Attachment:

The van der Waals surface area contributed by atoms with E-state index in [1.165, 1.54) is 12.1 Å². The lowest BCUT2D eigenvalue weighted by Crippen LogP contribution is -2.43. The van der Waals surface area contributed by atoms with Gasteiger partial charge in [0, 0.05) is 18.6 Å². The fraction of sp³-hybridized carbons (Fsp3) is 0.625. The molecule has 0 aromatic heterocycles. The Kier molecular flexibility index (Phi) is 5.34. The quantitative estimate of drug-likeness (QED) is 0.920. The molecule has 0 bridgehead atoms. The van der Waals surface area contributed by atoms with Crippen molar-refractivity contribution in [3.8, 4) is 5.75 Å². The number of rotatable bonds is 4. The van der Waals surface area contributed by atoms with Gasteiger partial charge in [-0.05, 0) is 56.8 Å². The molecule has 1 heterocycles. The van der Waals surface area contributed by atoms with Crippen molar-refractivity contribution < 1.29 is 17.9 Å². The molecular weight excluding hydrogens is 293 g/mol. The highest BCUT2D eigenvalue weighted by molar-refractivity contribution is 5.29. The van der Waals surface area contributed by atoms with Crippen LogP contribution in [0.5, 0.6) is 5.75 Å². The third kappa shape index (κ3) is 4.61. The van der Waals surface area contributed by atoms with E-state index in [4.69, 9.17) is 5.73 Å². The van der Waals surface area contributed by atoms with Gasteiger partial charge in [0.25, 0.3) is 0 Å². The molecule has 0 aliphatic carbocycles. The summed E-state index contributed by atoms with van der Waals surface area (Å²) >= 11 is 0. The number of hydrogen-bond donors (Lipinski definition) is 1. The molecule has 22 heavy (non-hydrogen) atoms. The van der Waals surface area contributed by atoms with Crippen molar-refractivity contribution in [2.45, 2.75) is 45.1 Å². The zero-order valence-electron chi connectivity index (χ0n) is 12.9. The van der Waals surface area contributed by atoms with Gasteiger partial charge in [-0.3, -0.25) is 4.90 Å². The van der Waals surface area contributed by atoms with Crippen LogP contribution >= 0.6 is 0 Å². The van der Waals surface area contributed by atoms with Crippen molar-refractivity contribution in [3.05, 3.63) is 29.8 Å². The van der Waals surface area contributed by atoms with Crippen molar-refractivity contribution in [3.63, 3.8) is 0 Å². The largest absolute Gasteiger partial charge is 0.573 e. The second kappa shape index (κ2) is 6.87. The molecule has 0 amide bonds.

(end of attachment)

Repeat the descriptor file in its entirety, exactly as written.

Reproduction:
The van der Waals surface area contributed by atoms with E-state index in [1.165, 1.54) is 12.1 Å². The lowest BCUT2D eigenvalue weighted by Crippen LogP contribution is -2.43. The van der Waals surface area contributed by atoms with Gasteiger partial charge in [0, 0.05) is 18.6 Å². The fraction of sp³-hybridized carbons (Fsp3) is 0.625. The molecule has 0 aromatic heterocycles. The Kier molecular flexibility index (Phi) is 5.34. The quantitative estimate of drug-likeness (QED) is 0.920. The molecule has 0 bridgehead atoms. The van der Waals surface area contributed by atoms with Crippen molar-refractivity contribution in [3.8, 4) is 5.75 Å². The number of rotatable bonds is 4. The van der Waals surface area contributed by atoms with Gasteiger partial charge in [-0.05, 0) is 56.8 Å². The molecule has 1 heterocycles. The van der Waals surface area contributed by atoms with Crippen molar-refractivity contribution < 1.29 is 17.9 Å². The molecular weight excluding hydrogens is 293 g/mol. The highest BCUT2D eigenvalue weighted by molar-refractivity contribution is 5.29. The van der Waals surface area contributed by atoms with Crippen LogP contribution in [0.5, 0.6) is 5.75 Å². The third kappa shape index (κ3) is 4.61. The van der Waals surface area contributed by atoms with E-state index in [4.69, 9.17) is 5.73 Å². The van der Waals surface area contributed by atoms with Gasteiger partial charge in [0.25, 0.3) is 0 Å². The molecule has 0 aliphatic carbocycles. The summed E-state index contributed by atoms with van der Waals surface area (Å²) >= 11 is 0. The number of hydrogen-bond donors (Lipinski definition) is 1. The molecule has 22 heavy (non-hydrogen) atoms. The van der Waals surface area contributed by atoms with Crippen molar-refractivity contribution in [2.45, 2.75) is 45.1 Å². The zero-order valence-electron chi connectivity index (χ0n) is 12.9. The van der Waals surface area contributed by atoms with Gasteiger partial charge in [-0.3, -0.25) is 4.90 Å². The van der Waals surface area contributed by atoms with Crippen LogP contribution >= 0.6 is 0 Å². The van der Waals surface area contributed by atoms with Crippen molar-refractivity contribution in [3.05, 3.63) is 29.8 Å². The van der Waals surface area contributed by atoms with Crippen molar-refractivity contribution in [3.63, 3.8) is 0 Å². The largest absolute Gasteiger partial charge is 0.573 e. The second kappa shape index (κ2) is 6.87. The molecule has 0 amide bonds.